Because of the obvious care with which it addresses the topic of priesthood, this chapter clearly deserves further sustained attention. Although Alma 13 does not outline foreordination as clearly or simply as many Latter-day Saints have assumed, what this chapter has to say about priesthood is still of key theological importance to Mormonism. When Alma 13:3b is understood as a preliminary clarification and expansion of the terminology introduced in verse 3a, we not only gain a greater appreciation for Alma’s exceptional care and precision in this sermon, but also lay key groundwork for continuing interpretive work on Alma 13.
Kimberly M. Berkey holds a BA in ancient Near Eastern studies from Brigham Young University and is an independent scholar of Mormon theology and scripture. Her past publications include articles in Studies in the Bible and Antiquity and Reading Nephi Reading Isaiah: Reading 2 Nephi 26–27.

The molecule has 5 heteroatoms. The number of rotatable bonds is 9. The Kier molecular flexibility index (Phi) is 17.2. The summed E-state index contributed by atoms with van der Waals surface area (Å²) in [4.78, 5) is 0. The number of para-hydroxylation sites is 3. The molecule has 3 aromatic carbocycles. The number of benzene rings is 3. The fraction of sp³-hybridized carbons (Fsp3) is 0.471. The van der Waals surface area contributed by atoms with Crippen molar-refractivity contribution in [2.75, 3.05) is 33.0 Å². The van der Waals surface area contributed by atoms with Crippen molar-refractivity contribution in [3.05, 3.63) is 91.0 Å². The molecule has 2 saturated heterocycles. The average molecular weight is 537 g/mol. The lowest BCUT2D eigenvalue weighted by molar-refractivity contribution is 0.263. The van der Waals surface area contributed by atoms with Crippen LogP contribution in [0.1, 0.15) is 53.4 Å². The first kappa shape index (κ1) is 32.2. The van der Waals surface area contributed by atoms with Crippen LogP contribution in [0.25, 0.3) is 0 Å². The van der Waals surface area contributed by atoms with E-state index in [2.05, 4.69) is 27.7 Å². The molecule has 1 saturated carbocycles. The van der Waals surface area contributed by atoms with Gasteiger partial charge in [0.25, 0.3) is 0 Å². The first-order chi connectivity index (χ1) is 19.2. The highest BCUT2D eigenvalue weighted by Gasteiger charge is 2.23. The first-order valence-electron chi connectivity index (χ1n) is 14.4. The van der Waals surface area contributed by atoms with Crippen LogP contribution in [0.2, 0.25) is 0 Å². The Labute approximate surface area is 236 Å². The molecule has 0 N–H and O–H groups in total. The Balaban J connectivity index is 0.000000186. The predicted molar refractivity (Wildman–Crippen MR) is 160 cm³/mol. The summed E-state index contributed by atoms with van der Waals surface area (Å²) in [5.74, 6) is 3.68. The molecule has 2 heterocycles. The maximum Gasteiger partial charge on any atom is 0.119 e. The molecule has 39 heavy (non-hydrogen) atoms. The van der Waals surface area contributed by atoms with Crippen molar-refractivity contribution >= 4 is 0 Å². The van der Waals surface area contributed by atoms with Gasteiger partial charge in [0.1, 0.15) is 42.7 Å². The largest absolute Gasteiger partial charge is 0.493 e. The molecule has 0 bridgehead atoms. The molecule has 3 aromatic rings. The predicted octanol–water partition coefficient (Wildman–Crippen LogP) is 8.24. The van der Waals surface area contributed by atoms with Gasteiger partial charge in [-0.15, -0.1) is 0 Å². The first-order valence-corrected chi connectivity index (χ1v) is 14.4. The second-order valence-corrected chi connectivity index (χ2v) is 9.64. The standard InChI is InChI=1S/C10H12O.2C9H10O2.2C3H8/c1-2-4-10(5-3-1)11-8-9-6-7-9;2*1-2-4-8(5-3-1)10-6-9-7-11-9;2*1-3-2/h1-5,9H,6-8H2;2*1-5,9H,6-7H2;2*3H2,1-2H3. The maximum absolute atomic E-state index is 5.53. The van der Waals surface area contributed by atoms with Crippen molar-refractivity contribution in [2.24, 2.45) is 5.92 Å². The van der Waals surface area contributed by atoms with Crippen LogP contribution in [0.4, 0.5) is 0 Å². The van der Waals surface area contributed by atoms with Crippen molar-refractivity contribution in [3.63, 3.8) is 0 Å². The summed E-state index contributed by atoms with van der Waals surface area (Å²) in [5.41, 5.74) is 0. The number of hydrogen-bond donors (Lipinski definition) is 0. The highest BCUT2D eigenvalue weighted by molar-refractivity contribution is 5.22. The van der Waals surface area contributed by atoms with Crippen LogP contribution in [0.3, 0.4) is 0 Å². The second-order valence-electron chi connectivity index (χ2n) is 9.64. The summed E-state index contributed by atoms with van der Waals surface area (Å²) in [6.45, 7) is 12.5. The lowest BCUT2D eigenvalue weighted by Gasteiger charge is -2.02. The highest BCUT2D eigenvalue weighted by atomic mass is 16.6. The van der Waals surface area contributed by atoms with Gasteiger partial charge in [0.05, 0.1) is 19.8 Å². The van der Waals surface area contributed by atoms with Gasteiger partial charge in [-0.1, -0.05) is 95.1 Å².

1. See John W. Welch, “The Melchizedek Material in Alma 13:13–19,” in By Study and Also by Faith, ed. John M. Lundquist and Stephen D. Ricks (Salt Lake City: Deseret Book and FARMS, 1990), 2:238–72.
2. Indeed, James Duke identifies several chiasms that intersect at Alma 13:3. See James T. Duke, “The Literary Structure and Doctrinal Significance of Alma 13:1–9,” Journal of Book of Mormon Studies 5/1 (1996): 103–18.
3. Brant Gardner makes much of this reference to agency, arguing that it provides the key difference between Nephite priesthood and the Israelite priesthood Lehi and his family inherited from biblical tradition: “The Hebrew priesthood known from the post-Mosaic religion was lineage based, not the agency-based priesthood Alma is describing. . . . Alma implies that the Nephites functioned under this agency-based priesthood, a sound argument since the Nephites had no lineal connection to the Levites.” See Brant A. Gardner, Second Witness: Analytical and Contextual Commentary on the Book of Mormon (Salt Lake City: Greg Kofford Books, 2007), 4:214.